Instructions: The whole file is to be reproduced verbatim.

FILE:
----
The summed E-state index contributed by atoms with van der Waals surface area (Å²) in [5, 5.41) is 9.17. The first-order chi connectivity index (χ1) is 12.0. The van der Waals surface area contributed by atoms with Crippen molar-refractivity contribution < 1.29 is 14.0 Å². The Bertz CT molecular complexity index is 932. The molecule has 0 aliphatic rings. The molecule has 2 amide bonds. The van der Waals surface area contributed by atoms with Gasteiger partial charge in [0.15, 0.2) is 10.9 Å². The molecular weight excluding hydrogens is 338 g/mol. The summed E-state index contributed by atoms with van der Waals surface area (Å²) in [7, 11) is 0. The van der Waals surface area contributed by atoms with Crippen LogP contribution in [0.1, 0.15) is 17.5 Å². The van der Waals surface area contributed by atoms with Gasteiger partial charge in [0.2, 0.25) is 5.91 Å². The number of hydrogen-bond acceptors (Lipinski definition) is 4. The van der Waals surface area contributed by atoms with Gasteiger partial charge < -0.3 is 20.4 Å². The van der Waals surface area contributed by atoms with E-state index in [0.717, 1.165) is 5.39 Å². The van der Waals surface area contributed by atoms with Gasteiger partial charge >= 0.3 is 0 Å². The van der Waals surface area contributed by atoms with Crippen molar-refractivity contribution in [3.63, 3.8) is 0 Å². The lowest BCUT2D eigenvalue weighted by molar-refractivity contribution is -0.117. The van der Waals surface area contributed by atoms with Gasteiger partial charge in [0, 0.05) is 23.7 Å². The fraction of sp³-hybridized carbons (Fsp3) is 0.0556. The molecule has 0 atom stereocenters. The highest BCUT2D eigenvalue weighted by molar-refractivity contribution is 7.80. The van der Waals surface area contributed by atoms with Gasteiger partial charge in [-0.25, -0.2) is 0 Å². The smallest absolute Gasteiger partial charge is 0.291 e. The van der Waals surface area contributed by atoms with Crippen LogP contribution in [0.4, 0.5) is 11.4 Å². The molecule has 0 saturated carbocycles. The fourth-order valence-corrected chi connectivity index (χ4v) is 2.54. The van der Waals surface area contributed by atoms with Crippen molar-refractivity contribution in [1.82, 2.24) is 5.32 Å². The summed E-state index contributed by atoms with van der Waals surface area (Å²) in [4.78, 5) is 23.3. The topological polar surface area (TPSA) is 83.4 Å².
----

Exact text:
The summed E-state index contributed by atoms with van der Waals surface area (Å²) in [5, 5.41) is 9.17. The first-order chi connectivity index (χ1) is 12.0. The van der Waals surface area contributed by atoms with Crippen molar-refractivity contribution < 1.29 is 14.0 Å². The Bertz CT molecular complexity index is 932. The molecule has 0 aliphatic rings. The molecule has 2 amide bonds. The van der Waals surface area contributed by atoms with Gasteiger partial charge in [0.15, 0.2) is 10.9 Å². The molecular weight excluding hydrogens is 338 g/mol. The summed E-state index contributed by atoms with van der Waals surface area (Å²) in [7, 11) is 0. The van der Waals surface area contributed by atoms with Crippen LogP contribution in [0.1, 0.15) is 17.5 Å². The van der Waals surface area contributed by atoms with Gasteiger partial charge in [0.2, 0.25) is 5.91 Å². The number of hydrogen-bond acceptors (Lipinski definition) is 4. The van der Waals surface area contributed by atoms with Gasteiger partial charge < -0.3 is 20.4 Å². The van der Waals surface area contributed by atoms with E-state index in [0.717, 1.165) is 5.39 Å². The van der Waals surface area contributed by atoms with Gasteiger partial charge >= 0.3 is 0 Å². The van der Waals surface area contributed by atoms with Crippen molar-refractivity contribution in [3.63, 3.8) is 0 Å². The lowest BCUT2D eigenvalue weighted by molar-refractivity contribution is -0.117. The van der Waals surface area contributed by atoms with Gasteiger partial charge in [0, 0.05) is 23.7 Å². The fraction of sp³-hybridized carbons (Fsp3) is 0.0556. The molecule has 0 atom stereocenters. The highest BCUT2D eigenvalue weighted by molar-refractivity contribution is 7.80. The van der Waals surface area contributed by atoms with Gasteiger partial charge in [-0.25, -0.2) is 0 Å². The smallest absolute Gasteiger partial charge is 0.291 e. The van der Waals surface area contributed by atoms with Crippen LogP contribution in [0.4, 0.5) is 11.4 Å². The molecule has 0 saturated carbocycles. The fourth-order valence-corrected chi connectivity index (χ4v) is 2.54. The van der Waals surface area contributed by atoms with Crippen molar-refractivity contribution in [1.82, 2.24) is 5.32 Å². The summed E-state index contributed by atoms with van der Waals surface area (Å²) in [4.78, 5) is 23.3. The topological polar surface area (TPSA) is 83.4 Å².